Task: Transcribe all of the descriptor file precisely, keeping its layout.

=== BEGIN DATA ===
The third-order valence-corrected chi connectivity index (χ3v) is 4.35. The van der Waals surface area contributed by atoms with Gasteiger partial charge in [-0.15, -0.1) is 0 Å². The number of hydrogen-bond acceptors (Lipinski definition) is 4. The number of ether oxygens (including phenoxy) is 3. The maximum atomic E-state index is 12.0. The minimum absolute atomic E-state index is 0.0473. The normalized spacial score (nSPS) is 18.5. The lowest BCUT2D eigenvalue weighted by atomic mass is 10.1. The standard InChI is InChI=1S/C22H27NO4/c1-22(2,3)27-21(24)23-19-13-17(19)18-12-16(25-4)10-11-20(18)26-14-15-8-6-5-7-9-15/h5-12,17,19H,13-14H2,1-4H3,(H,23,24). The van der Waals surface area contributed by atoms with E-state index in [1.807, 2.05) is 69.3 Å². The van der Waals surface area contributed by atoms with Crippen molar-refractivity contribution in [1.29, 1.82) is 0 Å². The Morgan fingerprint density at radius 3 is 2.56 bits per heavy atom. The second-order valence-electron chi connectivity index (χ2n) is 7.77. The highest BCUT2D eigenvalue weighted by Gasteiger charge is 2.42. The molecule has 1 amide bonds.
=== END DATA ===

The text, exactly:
The third-order valence-corrected chi connectivity index (χ3v) is 4.35. The van der Waals surface area contributed by atoms with Gasteiger partial charge in [-0.15, -0.1) is 0 Å². The number of hydrogen-bond acceptors (Lipinski definition) is 4. The number of ether oxygens (including phenoxy) is 3. The maximum atomic E-state index is 12.0. The minimum absolute atomic E-state index is 0.0473. The normalized spacial score (nSPS) is 18.5. The lowest BCUT2D eigenvalue weighted by atomic mass is 10.1. The standard InChI is InChI=1S/C22H27NO4/c1-22(2,3)27-21(24)23-19-13-17(19)18-12-16(25-4)10-11-20(18)26-14-15-8-6-5-7-9-15/h5-12,17,19H,13-14H2,1-4H3,(H,23,24). The van der Waals surface area contributed by atoms with E-state index in [1.807, 2.05) is 69.3 Å². The van der Waals surface area contributed by atoms with Crippen molar-refractivity contribution in [1.29, 1.82) is 0 Å². The Morgan fingerprint density at radius 3 is 2.56 bits per heavy atom. The second-order valence-electron chi connectivity index (χ2n) is 7.77. The highest BCUT2D eigenvalue weighted by Gasteiger charge is 2.42. The molecule has 1 amide bonds.